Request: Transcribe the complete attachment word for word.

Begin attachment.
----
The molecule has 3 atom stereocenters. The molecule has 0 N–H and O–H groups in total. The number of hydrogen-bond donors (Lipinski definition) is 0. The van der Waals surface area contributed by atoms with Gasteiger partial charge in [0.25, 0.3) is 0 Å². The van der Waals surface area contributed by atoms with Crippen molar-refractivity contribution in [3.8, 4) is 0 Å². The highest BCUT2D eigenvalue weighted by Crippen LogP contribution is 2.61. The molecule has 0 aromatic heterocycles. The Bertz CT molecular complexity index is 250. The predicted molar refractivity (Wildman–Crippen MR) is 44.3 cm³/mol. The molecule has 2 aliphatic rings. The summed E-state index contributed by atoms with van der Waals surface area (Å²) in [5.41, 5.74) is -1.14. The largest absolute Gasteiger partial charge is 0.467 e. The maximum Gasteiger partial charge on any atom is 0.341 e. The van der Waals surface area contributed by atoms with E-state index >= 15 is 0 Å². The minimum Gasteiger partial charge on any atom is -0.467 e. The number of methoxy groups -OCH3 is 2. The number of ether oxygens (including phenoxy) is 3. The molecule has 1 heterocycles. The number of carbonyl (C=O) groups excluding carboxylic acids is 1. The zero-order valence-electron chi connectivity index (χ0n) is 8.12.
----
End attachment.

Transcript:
The molecule has 3 atom stereocenters. The molecule has 0 N–H and O–H groups in total. The number of hydrogen-bond donors (Lipinski definition) is 0. The van der Waals surface area contributed by atoms with Gasteiger partial charge in [0.25, 0.3) is 0 Å². The van der Waals surface area contributed by atoms with Crippen molar-refractivity contribution in [3.8, 4) is 0 Å². The highest BCUT2D eigenvalue weighted by Crippen LogP contribution is 2.61. The molecule has 0 aromatic heterocycles. The Bertz CT molecular complexity index is 250. The predicted molar refractivity (Wildman–Crippen MR) is 44.3 cm³/mol. The molecule has 2 aliphatic rings. The summed E-state index contributed by atoms with van der Waals surface area (Å²) in [5.41, 5.74) is -1.14. The largest absolute Gasteiger partial charge is 0.467 e. The maximum Gasteiger partial charge on any atom is 0.341 e. The van der Waals surface area contributed by atoms with E-state index >= 15 is 0 Å². The minimum Gasteiger partial charge on any atom is -0.467 e. The number of methoxy groups -OCH3 is 2. The number of ether oxygens (including phenoxy) is 3. The molecule has 1 heterocycles. The number of carbonyl (C=O) groups excluding carboxylic acids is 1. The zero-order valence-electron chi connectivity index (χ0n) is 8.12.